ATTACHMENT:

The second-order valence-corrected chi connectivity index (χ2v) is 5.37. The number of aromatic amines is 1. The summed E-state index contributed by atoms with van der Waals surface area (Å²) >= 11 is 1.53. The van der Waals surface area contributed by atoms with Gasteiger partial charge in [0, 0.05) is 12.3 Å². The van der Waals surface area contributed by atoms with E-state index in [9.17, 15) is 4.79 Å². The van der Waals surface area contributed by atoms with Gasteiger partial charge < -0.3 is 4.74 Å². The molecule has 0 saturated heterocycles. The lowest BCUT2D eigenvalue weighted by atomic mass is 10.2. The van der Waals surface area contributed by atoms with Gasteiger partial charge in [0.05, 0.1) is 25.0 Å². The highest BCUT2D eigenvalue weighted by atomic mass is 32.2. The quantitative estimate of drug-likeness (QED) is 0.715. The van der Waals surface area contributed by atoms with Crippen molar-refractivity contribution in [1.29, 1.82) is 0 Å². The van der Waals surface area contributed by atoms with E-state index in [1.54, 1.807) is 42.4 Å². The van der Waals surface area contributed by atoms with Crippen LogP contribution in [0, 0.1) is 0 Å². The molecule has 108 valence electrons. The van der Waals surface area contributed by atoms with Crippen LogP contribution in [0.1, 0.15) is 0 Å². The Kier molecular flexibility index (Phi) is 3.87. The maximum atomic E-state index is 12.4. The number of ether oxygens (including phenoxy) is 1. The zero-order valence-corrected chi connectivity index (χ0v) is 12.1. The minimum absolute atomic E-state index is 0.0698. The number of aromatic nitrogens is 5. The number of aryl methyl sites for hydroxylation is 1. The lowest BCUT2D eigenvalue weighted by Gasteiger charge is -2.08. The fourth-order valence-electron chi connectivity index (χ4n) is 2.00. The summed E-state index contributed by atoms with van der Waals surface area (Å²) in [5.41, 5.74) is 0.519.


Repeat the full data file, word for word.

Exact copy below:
The second-order valence-corrected chi connectivity index (χ2v) is 5.37. The number of aromatic amines is 1. The summed E-state index contributed by atoms with van der Waals surface area (Å²) >= 11 is 1.53. The van der Waals surface area contributed by atoms with Gasteiger partial charge in [0, 0.05) is 12.3 Å². The van der Waals surface area contributed by atoms with E-state index in [9.17, 15) is 4.79 Å². The van der Waals surface area contributed by atoms with Gasteiger partial charge < -0.3 is 4.74 Å². The molecule has 0 saturated heterocycles. The lowest BCUT2D eigenvalue weighted by atomic mass is 10.2. The van der Waals surface area contributed by atoms with Gasteiger partial charge in [0.05, 0.1) is 25.0 Å². The highest BCUT2D eigenvalue weighted by atomic mass is 32.2. The quantitative estimate of drug-likeness (QED) is 0.715. The van der Waals surface area contributed by atoms with Crippen molar-refractivity contribution in [1.29, 1.82) is 0 Å². The van der Waals surface area contributed by atoms with E-state index in [1.54, 1.807) is 42.4 Å². The van der Waals surface area contributed by atoms with Crippen LogP contribution in [0, 0.1) is 0 Å². The molecule has 108 valence electrons. The van der Waals surface area contributed by atoms with Crippen LogP contribution in [0.1, 0.15) is 0 Å². The Kier molecular flexibility index (Phi) is 3.87. The maximum atomic E-state index is 12.4. The number of ether oxygens (including phenoxy) is 1. The zero-order valence-corrected chi connectivity index (χ0v) is 12.1. The minimum absolute atomic E-state index is 0.0698. The number of aromatic nitrogens is 5. The number of aryl methyl sites for hydroxylation is 1. The lowest BCUT2D eigenvalue weighted by Gasteiger charge is -2.08. The fourth-order valence-electron chi connectivity index (χ4n) is 2.00. The summed E-state index contributed by atoms with van der Waals surface area (Å²) in [5.41, 5.74) is 0.519.